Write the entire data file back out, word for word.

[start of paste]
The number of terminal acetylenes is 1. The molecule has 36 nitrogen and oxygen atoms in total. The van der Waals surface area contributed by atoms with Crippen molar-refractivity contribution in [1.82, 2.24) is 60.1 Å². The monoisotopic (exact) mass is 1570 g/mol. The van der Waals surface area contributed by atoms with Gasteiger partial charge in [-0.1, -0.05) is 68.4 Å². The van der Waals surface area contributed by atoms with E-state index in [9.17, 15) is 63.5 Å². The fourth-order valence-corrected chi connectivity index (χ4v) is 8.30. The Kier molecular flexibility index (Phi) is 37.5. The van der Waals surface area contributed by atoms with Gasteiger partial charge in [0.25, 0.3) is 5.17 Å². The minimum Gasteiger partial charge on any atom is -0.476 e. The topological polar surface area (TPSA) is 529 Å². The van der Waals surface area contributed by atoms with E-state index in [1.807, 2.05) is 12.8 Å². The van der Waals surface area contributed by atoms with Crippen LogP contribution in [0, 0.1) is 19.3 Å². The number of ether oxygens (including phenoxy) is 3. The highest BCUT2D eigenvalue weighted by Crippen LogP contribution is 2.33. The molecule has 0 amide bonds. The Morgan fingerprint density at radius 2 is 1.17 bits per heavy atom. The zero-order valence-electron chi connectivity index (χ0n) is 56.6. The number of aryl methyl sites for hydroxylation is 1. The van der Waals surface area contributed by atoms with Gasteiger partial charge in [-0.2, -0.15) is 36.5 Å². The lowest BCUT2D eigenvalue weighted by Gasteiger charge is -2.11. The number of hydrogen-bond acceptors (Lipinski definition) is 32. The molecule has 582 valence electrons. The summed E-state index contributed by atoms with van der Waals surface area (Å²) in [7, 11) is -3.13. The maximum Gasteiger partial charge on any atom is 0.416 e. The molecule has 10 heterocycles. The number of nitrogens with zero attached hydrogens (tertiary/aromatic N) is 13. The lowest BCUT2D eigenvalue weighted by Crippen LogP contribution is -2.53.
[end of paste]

The number of terminal acetylenes is 1. The molecule has 36 nitrogen and oxygen atoms in total. The van der Waals surface area contributed by atoms with Crippen molar-refractivity contribution in [1.82, 2.24) is 60.1 Å². The monoisotopic (exact) mass is 1570 g/mol. The van der Waals surface area contributed by atoms with Gasteiger partial charge in [-0.1, -0.05) is 68.4 Å². The van der Waals surface area contributed by atoms with E-state index in [9.17, 15) is 63.5 Å². The fourth-order valence-corrected chi connectivity index (χ4v) is 8.30. The Kier molecular flexibility index (Phi) is 37.5. The van der Waals surface area contributed by atoms with Gasteiger partial charge in [0.25, 0.3) is 5.17 Å². The minimum Gasteiger partial charge on any atom is -0.476 e. The topological polar surface area (TPSA) is 529 Å². The van der Waals surface area contributed by atoms with E-state index in [1.807, 2.05) is 12.8 Å². The van der Waals surface area contributed by atoms with Crippen LogP contribution in [0, 0.1) is 19.3 Å². The number of ether oxygens (including phenoxy) is 3. The highest BCUT2D eigenvalue weighted by Crippen LogP contribution is 2.33. The molecule has 0 amide bonds. The Morgan fingerprint density at radius 2 is 1.17 bits per heavy atom. The zero-order valence-electron chi connectivity index (χ0n) is 56.6. The number of aryl methyl sites for hydroxylation is 1. The van der Waals surface area contributed by atoms with Gasteiger partial charge in [-0.2, -0.15) is 36.5 Å². The lowest BCUT2D eigenvalue weighted by Gasteiger charge is -2.11. The number of hydrogen-bond acceptors (Lipinski definition) is 32. The molecule has 582 valence electrons. The summed E-state index contributed by atoms with van der Waals surface area (Å²) in [7, 11) is -3.13. The maximum Gasteiger partial charge on any atom is 0.416 e. The molecule has 10 heterocycles. The number of nitrogens with zero attached hydrogens (tertiary/aromatic N) is 13. The lowest BCUT2D eigenvalue weighted by Crippen LogP contribution is -2.53.